It is a major tournament, and you have hit fierce competitors, including Round Robin participants. You are 4-2, and have a good chance of breaking. Then, the breaks are posted. You rush up to the list, and scan it eagerly for your name. After checking then double-checking, you look to the speaker point cut off. You realize you have missed breaks. By six-tenths of a speaker point.
At major tournaments, most 4-2s are expected to break, but what if a debater’s speaks are not high enough? This happened, for example, to six 4-2s at the Greenhill tournament, where the average 4-2 missed advancing by merely six-tenths of a speaker point.1 This phenomenon, known as the “4-2 Screw”, affects all tournaments, national and local alike. Many ways of evaluating speaker points exist, and within those evaluations there exist a variety of variables.
How “Pretty” You Speak
Some judges evaluate rounds based on how “pretty” the debater speaks. While this is consistent with what most think when they hear the term “speaker points,” it has a few fundamental flaws. First, it advantages those with speech patterns that are closest to the judge. If the debater speaks like they would, the judge is more likely to think they speak well and thus reward them with higher speaks. Inversely, if they speak in a way that the judge finds peculiar, the odds of higher speaker points do not seem likely. Second, this method of evaluating speaker points is not ideal because some may have an accent the judge finds cacophonous, or English may not be their primary language. In both of these cases, the debater is at a disadvantage because the judge may not think they spoke well and thus give them lower speaks. Both of these points have been confirmed by a study at the University of California,2 which found we strongly prefer voices that sound similar to our own and we prefer “breathier” tones as opposed to more “raspy” ones. The third and most important problem with evaluating how “pretty” a debater speaks is it disadvantages those with speech impediments, such as stutters, lisps, etc. This puts the debater in a double bind of sorts. They could either a) tell the judge about the impediment or b) not tell the judge about it. With the first option, the judge could over, or under, compensate with their speaker points, depending on that particular judges evaluative tendencies. With the second option, the debater risks receiving poor speakers points due to something they could not prevent. Each of these options leaves much to be desired.
The second type of evaluative mechanism for evaluating speaker points, strategic decisions, seems even more arbitrarily decided than how well one speaks. First, it encourages judges to come up with their own strategies of how they would win the round. This is harmful because they may not pay full attention to the arguments presented in the round because they are thinking of their own strategy, and it rewards debaters for thinking like the judge does. Second, judges may not see the strategy the debater was going for. While thinking of their own strategy, judges might not see, or even completely dismiss, the strategies actually present in round. This is unique to speaker points because judges have empirically voted off arguments they do not like, and the same could go for strategies. With speaker points, there are more variables in it’s determination and thus less likely the resulting points would be very high.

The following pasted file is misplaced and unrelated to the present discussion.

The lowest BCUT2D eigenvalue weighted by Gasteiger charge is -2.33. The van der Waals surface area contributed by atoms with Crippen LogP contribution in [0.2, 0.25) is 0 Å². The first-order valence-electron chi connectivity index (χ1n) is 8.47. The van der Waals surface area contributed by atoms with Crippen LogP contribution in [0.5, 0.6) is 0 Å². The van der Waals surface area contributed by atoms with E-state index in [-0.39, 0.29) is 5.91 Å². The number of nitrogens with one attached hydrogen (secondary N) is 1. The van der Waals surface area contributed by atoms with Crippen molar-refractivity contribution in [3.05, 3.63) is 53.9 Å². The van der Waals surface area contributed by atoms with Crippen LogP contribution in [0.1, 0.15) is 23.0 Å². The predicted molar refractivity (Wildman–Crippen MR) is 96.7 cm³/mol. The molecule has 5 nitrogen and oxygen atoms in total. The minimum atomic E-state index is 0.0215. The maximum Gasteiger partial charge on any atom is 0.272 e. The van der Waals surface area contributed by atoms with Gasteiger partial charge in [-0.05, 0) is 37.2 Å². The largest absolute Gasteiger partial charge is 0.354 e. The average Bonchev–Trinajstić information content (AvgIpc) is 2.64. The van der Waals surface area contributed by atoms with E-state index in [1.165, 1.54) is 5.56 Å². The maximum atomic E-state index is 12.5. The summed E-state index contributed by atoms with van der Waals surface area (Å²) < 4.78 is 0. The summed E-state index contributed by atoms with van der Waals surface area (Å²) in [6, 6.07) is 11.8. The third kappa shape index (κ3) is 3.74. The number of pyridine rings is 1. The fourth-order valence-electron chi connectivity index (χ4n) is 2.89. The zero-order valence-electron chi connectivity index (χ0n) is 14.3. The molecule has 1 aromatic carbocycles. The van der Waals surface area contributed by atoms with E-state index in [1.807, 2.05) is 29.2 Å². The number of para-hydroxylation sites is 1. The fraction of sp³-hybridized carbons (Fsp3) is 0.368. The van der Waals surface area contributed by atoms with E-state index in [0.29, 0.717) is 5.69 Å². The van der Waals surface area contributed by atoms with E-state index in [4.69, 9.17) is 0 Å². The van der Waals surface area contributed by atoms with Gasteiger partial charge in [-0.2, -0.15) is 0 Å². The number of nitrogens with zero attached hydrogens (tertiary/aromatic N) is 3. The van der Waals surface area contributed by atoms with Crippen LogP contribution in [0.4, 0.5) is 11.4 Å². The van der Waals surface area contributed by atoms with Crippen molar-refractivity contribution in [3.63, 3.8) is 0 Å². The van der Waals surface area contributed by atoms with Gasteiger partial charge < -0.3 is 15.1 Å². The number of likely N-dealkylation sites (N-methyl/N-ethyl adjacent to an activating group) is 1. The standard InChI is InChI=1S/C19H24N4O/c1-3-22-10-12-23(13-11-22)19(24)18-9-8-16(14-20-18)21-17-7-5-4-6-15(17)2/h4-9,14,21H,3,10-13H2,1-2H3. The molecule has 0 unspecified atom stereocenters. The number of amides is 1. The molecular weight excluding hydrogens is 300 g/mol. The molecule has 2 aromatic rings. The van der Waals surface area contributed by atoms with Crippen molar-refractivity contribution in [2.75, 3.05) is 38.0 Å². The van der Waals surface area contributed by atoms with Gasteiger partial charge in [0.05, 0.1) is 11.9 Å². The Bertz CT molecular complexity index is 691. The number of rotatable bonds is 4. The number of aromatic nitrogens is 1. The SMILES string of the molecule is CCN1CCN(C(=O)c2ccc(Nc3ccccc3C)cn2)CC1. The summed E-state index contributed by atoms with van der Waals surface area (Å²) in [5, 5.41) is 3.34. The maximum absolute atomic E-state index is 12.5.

Out Round Odds
Odds of being in out rounds are a third method of deciding speaker points. This has two main problems, the first of which is the competition level of the particular round. If it is a competitive round, and the opponent is a nationally ranked debater, a good local debater might not show their best. This particular round may not show their true chances of being in out rounds and thus reflect in their speaker points, affecting their chances of breaking. The second main problem is the debaters odds of being in out rounds are often determined by those speaker points. If according to this scale a judge views a 28 as “good and should clear” but the speaker point cutoff is around 29, the debater that “should clear” may miss clearing based off those speaks.
Yet another way to evaluate speaker points is how entertaining the debater is in round. Unless the judge puts exactly what they find funny on their paradigm, debaters will not know how to “be humorous” according to what the judge likes. This is not Humorous Interp, and debaters often make arguments that when paired with humor would be inappropriate. For example, if an affirmative ran a Revenge Porn AC on this topic it would be kind of hard to crack a joke somewhere in there without being plain offensive. Further, if a debater is not funny according to the judge they either will not get good speaks or the judge will decide their speaks in some other arbitrary manner. Another problem with this method is how does one separate out the categories of “humor?” Would a 28 be, “You were kind of funny, but I didn’t laugh,” but then what about a 29, or a 30? This seems to be an arbitrary and ineffective measure of who should break at a tournament.